Inside Sydney’s Tent City

July 31, 2017

Located on one of Sydney’s most prestigious streets is a very exclusive place to stay.

There’s a hot breakfast to start the day and chef cooked meals in the evening. The dining is alfresco, the security 24/7 and the view, of some of Sydney’s most historic buildings, is sublime.

But this is no Intercontinental or Shangri-La hotel; a room won’t cost a week’s wages. In fact it won’t cost anything at all.

That’s because this is Sydney’s tent city in the iconic Martin Place, directly opposite the Reserve Bank.

And it’s part of a furious blame game between the state government and City of Sydney council with the latter saying the camp is the “inevitable consequence of housing affordability in our city”.

Indeed, scrawled on one of the tents are the words, “For many this is what affordable Sydney housing look like.”

At least 35 tents stretch from one side of the street to the other; the organisers estimate two more are put up every day.

Sharply dressed commuters, streaming from the station to the street’s many skyscrapers, dart between the tents like pin balls in an arcade machine.

Nigel Blakemore’s tent stands in the middle, shining silver beneath the street lights.

“I was the kind of person who would walk past, be annoyed, and ring the council and say ‘when will you move these bloody people on?’” Mr Blakemore tells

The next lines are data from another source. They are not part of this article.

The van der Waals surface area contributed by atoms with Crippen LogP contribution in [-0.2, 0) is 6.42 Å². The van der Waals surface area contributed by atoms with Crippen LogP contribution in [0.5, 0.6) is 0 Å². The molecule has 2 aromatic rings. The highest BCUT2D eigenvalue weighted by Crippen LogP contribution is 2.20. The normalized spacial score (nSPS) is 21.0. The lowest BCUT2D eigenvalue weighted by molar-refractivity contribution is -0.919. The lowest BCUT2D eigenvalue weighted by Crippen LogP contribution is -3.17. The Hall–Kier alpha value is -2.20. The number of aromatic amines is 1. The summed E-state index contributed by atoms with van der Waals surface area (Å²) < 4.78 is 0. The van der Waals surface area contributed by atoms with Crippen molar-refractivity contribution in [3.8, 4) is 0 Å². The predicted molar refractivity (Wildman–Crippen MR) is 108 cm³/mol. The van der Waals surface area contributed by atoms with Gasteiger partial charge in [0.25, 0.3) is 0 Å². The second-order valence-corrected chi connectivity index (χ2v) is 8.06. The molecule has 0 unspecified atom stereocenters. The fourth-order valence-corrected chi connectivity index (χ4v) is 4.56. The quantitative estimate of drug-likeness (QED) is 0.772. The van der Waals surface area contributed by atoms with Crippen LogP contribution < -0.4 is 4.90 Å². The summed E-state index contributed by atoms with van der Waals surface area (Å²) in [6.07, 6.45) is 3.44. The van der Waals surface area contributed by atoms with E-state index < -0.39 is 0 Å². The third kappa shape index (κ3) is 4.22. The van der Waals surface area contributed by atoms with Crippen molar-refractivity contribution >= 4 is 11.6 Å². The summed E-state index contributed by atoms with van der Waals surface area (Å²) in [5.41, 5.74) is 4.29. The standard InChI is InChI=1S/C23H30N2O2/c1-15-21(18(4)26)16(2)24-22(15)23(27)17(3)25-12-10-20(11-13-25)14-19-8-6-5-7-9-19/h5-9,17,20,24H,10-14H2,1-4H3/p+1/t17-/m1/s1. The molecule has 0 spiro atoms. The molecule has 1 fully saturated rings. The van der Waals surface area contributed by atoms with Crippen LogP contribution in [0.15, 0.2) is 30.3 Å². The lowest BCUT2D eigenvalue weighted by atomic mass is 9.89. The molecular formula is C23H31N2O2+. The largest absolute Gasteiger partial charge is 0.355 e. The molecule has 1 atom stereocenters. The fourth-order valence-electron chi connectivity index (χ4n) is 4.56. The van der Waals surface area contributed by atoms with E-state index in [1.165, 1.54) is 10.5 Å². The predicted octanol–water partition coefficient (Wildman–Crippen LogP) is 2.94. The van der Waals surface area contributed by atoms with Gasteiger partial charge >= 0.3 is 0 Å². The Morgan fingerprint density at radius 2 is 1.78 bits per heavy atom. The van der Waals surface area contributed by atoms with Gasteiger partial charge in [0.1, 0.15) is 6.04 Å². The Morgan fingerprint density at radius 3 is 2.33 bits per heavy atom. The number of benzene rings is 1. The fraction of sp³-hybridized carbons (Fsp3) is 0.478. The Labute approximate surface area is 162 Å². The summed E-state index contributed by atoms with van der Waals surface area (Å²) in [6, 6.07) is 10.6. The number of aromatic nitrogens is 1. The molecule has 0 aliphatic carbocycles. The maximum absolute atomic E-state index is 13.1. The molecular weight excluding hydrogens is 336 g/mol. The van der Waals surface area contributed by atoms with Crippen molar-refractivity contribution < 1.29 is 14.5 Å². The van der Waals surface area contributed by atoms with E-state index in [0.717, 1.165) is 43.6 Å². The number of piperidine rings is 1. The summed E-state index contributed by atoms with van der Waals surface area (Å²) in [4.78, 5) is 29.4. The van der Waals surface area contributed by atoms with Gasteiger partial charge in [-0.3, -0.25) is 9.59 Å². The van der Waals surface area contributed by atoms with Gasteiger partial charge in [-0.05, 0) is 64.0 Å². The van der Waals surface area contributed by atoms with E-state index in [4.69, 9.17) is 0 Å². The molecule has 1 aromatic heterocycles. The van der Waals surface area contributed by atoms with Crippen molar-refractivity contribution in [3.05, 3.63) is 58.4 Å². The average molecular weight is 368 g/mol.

“I was kicking goals, I was living a life.

“It wasn’t until I fell into the abyss and became homeless that I reflected on what kind of person I was”. talked to people living in the tents who used to be retail managers and telephone sales staff.

Mr Blakemore used to be a high flyer in the media industry living in Hong Kong with his wife and son.

“I’d been there for 14 years and then I went through a very acrimonious divorce. I had immigration issues and when I came back my mum died — my life just fell apart.

“I didn’t have suicidal tendencies but I couldn’t find a way over the mountain before me.”

He was found a place on one of Sydney’s most notorious housing projects but it was so dangerous he feared leaving his room.

“I’m happier here [at the camp].”

Mr Blakemore said the camp is a “community of equals”. But he acknowledges that some are more equal than others.

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